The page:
When I read “What do I expect from my children’s elementary school? Certainly not this“, I was immediately struck by one thing: it does not describe the school I work at. This was especially true this week, my first week back after Winter Break, when teachers seemed reenergized and eager to pull out some of their best material to share with their charges. Despite my frustrations with my school and the overarching system, this mom’s reflections helped me to identify some of the best things that my current school is doing.
For my elementary-school-aged children, I care more about whether or not they love going to school than their academic progress.I am clever enough to know that if they are enjoying themselves at school, they will learn.
I cannot more appreciate this particular sentiment. Of all the reflections from this piece, this is the one I wish my school had more of. I imagine many of my students’ parents would espouse a similar view, but when pressed (and even through their interactions with their children) most of them are highly concerned with academics. We have students who were not allowed to watch TV for months over AR points. One was threatened with Christmas being cancelled for the same reason. Multiple parents have grasped casual moments with the teacher to ask, “where does my third grader rank in this class?” Some parents do homework for their kids or apply generous pressure regarding grades. And of all the third grade classes at my school, we have the least involved parents. If more parents were talking to the school about how to make their child’s day phenomenal, I think they might be surprised by how their academic progress soared.
Just because students may have to sit in an office for eight hours a day when they are adults, doesn’t mean that they should have to start practicing it now as children. It is like saying to a 10-year-old, “One day you’re going to pay taxes, so I’m going to keep 50 percent of your birthday money from Grandma because I want you to get used to it.”
I absolutely love this analogy and my school has plusses and minuses in this department. On the downside, the elementary day is exceptionally long — two full hours longer than the public schools in town. And we expect students to spend an awful lot of time sitting in chairs, standing in line, or just generally suppressing play during that extended time. On the upside, all of our students go to PE four times a week. We have recess two, sometimes three, times a day. It is common practice to not only extend recess, but to offer additional playtime if the students need it. Our school recognizes that a good lap around the playground is more effective than a mark on a behavior chart could ever be.
Elementary school should be about exploration and exposure to vast amounts of very well-written books. Writing should be an opportunity to capture observations and imagination in a tangible form. Elementary education should include learning about history through storytelling, art and music. It should be about dancing and singing and playing while developing social skills, communication skills and interpersonal awareness…Elementary school science should be about questions and wonders, experiments and all things messy.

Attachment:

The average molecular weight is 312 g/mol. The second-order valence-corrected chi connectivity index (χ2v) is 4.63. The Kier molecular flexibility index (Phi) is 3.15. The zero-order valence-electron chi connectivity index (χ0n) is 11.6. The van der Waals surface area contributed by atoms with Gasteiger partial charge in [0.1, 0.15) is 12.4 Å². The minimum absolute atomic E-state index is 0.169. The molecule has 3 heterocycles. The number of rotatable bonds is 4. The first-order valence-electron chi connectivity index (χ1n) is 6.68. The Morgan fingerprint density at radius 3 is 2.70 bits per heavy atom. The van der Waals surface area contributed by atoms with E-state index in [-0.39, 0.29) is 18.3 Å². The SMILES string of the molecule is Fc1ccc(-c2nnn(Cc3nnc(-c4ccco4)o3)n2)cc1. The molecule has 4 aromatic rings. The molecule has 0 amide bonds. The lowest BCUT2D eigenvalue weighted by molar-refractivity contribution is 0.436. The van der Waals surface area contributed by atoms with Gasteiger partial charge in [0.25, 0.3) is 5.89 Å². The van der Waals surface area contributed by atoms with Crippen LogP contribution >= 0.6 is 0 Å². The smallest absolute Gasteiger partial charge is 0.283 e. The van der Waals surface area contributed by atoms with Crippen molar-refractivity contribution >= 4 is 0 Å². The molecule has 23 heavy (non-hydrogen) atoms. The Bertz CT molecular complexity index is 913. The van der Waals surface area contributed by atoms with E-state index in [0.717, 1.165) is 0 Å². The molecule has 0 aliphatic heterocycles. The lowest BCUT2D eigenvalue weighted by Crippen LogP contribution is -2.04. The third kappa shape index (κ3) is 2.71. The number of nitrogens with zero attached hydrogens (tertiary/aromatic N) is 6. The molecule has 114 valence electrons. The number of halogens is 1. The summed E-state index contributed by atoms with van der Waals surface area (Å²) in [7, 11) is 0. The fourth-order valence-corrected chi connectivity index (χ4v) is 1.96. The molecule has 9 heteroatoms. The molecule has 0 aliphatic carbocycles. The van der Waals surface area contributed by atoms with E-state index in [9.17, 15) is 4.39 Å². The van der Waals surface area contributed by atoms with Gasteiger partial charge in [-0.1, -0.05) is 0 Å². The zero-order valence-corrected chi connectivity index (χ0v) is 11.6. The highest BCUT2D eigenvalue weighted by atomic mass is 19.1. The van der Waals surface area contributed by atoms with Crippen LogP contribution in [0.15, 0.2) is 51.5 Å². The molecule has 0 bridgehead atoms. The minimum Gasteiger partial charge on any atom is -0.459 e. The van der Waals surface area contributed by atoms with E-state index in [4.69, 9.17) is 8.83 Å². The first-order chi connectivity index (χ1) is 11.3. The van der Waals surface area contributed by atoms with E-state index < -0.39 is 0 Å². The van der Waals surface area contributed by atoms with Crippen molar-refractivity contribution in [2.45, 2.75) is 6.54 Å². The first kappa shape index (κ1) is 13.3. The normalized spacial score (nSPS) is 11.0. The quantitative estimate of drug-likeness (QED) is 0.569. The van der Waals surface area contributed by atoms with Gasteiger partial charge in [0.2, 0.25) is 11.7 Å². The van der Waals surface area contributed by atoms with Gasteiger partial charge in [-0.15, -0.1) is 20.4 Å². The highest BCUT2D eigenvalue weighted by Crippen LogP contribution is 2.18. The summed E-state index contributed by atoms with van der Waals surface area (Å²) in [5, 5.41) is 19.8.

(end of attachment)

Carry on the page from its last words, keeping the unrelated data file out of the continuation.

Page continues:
This week in reading class, we started Charlotte’s Web. I promptly re-read the classic and was impressed by its language, depth, and simple ability to engage. The kids love it, and all want baby pigs of their own; most importantly, it’s a stretch book for many of their skill levels and they are learning from it.
In library class, every student was given the outline of a book, spine included, and told to design a cover of a book they would write. They got to create, design, decorate, and shelve their own “stories,” empowering future authors in a half-hour.
In Spanish class, we spent half of the class watching videos and dancing to learn prepositions. Students got to walk like an Egyptian, waddle like a penguin, and swim their way through vocabulary. Before the break, the students learned about Los Tres Reyes Magos and how the holidays are celebrated in many Spanish speaking countries — in Spanish!
Our science project of the week? Dissecting owl pellets. Students spent a full hour working in small teams to discover what their owl ate and identify the tiny bones they found. A bit gross? Sure. A touch messy? Certainly. Engaging? As good as it gets. The kids were set loose with instructions and the tools they needed to learn, and they succeeded. While they were absorbed in this project, social strife between teammates dissolved instantly, students built structures to make sure everyone would have equal opportunity with the tools, teams worked together to not only find the bones, but to identify them and share their discoveries. They even forgot it was lunch time!
Music class kicked off our drama unit. What will they do? But of course, Pirates! The Musical! The entire third grade spent three hours of their week singing, dancing, and auditioning for a production that they will put on in March. Every grade does this, committing hours upon hours for two-plus months so that the kiddos can perform. And after seeing them engage with it this week, I could not be more inspired by the power of the arts to teach and engage.
Perhaps our success is proven by the fact that most of our students would say, “I had a good day” when they leave. Despite day-to-day frustrations and imperfect lessons, our students are happy overall and enjoying school.